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3:11 AM
Code I have so far:

def parse_measurement(input_value):
split_list = input_value.split()
split_list[0] = int(split_list[0])
except ValueError:
split_list[0] = float(split_list[0])
return split_list
input_text = "3 ft, 5 ft, 8.3 ft"
output = [parse_measurement(s) for s in input_text.split(',')]
Now with the code above, if i put input_value as:

input_value = "3 ft, 5 ft, 8.3 ft"
output = [[3,'ft'], [5, 'ft'], [8.3, 'ft']]
How can I get the function fixed, so I can put the input_ value as:
the next time you paste code, make sure you format it, check the sidebar for details
@python_learnerwill do!
you want to pass the input as a tuple?
yes i do.
thanks much for helping by the wqay
anyone have source on how to change python pyqt codes to pyside
i'm having trouble running QThread. always quitting
most link are down. kinda hard to search for them
that's not even the worst part. the pyside2 documentation is in c++ syntax like lol
geeksforgeeks.org/migrate-pyqt5-app-to-pyside2. as this site said. changing import will solve everything is completely wrong
3:41 AM
@Justice sorry I had to go for a while, you can try this
def parse_measurement(input_value):
    split_list=[i.split() for i in input_value]
    for i in range(len(split_list)):
        except ValueError:
    return split_list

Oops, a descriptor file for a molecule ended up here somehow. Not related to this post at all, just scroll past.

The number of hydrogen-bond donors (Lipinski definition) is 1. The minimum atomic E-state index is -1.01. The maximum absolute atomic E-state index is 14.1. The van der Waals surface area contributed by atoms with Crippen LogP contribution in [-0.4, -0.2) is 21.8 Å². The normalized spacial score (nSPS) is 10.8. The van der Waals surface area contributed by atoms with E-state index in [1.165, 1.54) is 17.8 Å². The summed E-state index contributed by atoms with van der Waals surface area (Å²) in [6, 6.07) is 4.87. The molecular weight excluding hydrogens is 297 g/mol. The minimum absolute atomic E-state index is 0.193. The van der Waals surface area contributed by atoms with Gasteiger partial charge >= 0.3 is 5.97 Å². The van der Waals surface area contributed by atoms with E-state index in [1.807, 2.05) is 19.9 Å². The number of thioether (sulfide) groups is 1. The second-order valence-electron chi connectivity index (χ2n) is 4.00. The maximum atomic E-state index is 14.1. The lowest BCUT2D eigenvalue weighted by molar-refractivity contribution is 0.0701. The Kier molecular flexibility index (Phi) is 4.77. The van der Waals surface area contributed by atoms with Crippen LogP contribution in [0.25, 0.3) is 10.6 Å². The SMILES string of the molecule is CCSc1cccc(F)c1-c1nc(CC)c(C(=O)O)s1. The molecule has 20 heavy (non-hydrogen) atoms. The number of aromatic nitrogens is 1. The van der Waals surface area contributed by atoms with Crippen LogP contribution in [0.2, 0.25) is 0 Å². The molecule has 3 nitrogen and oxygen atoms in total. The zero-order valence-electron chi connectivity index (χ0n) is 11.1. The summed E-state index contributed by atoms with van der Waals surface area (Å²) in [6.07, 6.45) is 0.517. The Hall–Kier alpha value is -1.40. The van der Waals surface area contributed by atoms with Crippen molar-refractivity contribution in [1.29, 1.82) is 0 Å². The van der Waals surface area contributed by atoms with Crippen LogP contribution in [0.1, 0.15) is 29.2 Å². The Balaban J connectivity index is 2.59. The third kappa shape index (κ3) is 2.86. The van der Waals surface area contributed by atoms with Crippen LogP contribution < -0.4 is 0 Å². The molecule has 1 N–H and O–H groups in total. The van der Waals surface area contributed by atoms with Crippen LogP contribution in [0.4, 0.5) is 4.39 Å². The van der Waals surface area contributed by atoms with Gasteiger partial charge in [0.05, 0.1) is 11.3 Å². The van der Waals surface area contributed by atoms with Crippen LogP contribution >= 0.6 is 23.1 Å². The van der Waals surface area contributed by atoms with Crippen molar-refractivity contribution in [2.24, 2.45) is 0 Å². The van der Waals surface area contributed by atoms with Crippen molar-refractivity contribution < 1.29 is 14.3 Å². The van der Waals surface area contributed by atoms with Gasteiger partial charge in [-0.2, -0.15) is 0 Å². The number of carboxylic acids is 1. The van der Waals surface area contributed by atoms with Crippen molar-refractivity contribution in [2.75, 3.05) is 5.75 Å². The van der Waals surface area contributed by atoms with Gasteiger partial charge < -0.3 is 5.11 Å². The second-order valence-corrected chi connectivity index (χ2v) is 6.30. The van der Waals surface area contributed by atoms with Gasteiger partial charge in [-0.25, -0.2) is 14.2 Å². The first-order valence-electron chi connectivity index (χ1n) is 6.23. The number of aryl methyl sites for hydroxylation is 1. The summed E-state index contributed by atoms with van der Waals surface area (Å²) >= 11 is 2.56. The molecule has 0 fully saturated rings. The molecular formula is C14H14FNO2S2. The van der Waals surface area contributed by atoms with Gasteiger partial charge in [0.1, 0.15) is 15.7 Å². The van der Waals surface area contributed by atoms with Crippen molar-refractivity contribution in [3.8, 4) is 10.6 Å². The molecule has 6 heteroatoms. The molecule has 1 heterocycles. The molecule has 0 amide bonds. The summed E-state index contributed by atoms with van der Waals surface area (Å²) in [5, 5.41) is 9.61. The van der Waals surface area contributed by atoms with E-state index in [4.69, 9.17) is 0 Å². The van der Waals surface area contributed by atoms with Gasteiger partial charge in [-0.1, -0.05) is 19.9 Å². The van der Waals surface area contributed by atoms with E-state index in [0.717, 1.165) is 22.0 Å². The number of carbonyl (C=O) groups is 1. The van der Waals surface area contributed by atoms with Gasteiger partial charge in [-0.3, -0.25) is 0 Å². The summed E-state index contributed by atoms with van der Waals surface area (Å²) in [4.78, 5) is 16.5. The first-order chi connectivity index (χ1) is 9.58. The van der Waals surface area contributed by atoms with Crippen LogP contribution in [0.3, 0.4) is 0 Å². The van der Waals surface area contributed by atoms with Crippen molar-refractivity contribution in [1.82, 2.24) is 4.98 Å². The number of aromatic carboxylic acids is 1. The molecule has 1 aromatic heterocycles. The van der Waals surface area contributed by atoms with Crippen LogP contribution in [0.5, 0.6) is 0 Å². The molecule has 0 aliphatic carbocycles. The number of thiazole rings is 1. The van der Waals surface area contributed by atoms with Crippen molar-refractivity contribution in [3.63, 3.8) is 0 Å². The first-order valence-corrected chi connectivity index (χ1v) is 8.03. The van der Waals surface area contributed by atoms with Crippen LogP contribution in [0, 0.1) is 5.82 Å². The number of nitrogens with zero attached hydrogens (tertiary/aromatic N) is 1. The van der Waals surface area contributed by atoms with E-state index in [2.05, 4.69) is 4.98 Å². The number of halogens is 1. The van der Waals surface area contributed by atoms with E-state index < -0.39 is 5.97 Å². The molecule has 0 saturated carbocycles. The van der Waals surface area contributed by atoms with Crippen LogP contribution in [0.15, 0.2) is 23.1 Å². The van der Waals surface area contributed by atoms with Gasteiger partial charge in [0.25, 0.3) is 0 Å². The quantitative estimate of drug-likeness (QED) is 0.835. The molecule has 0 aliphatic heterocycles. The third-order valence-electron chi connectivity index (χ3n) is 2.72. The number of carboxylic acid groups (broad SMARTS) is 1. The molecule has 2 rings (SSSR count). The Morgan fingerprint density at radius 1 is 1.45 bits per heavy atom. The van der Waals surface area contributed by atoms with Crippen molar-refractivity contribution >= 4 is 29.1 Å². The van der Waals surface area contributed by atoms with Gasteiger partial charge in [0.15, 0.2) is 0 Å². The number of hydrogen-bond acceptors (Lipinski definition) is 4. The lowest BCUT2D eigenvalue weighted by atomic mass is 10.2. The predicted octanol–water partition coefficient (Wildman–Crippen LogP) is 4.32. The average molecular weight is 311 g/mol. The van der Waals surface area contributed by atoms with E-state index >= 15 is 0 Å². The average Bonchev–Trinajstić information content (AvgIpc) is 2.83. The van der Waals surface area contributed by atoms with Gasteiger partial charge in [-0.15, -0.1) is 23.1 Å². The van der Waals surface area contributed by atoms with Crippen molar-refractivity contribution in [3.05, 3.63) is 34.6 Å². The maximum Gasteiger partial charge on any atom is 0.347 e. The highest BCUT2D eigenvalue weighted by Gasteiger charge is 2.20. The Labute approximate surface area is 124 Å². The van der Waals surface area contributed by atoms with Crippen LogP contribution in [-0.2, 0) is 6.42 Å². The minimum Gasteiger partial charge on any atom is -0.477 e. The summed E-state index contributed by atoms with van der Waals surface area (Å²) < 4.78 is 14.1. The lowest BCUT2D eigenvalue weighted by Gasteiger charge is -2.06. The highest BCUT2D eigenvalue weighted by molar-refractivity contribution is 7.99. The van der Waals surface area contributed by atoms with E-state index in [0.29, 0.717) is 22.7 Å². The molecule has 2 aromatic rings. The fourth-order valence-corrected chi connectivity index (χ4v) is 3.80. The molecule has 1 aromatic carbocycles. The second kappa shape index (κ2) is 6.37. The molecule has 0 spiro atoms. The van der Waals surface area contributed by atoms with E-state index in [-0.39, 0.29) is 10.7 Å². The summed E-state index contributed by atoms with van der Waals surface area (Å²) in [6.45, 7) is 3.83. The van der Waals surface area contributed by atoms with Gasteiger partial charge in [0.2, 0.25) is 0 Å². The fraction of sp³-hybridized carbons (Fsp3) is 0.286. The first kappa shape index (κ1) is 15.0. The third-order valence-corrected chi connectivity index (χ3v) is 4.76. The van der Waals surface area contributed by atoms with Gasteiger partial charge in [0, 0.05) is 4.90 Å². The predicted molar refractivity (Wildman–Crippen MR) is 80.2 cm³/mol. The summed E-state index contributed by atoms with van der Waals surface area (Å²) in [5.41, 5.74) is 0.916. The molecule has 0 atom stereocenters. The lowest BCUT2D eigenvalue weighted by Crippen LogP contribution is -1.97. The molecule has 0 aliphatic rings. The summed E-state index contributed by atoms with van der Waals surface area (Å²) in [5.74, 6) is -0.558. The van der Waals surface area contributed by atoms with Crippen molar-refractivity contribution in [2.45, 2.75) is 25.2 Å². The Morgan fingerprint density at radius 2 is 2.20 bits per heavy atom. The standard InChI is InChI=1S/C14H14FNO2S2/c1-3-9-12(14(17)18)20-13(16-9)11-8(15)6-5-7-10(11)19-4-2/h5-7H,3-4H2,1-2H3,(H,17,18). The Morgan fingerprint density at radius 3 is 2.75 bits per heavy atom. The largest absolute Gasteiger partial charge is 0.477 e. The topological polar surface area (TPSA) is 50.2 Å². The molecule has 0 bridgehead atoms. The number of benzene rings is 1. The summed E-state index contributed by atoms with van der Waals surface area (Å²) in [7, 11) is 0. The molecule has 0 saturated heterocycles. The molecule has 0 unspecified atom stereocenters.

input_text = "3 ft, 5 ft, 8.3 ft"
output = parse_measurement(new_input)
print(output)  # [[3, 'ft'], [5, 'ft'], [8.3, 'ft']]
@python_learner no worries. Thanks so much!
I am not sure I understood what you were trying to do though, is there a need to have the units ('ft') in the list?
yea.. it's one of the objectives for the homework
so unfortunately, I need input_values to be
I understand that, school restriction
I need to put input values like ("3ft", "5 ft", "8.3 ft"), and it won't work
3:48 AM
"3ft" there is no space between 3 and ft
parse_measurement(("3 ft", "5 ft", "8.3 ft"))
there is meant to be space
sorry about that
been a long day trying to solve these codes
2 hours later…
5:31 AM
stackoverflow.com/questions/64531794/… if anyone would kindly help my day :(. if you can't it's okay :(
2 hours later…
7:39 AM
@arielma As far as I understand it, coverage xml converts existing coverage reports to XML. It does not actually create coverage reports. You need a separate coverage run for that.
1 hour later…
9:24 AM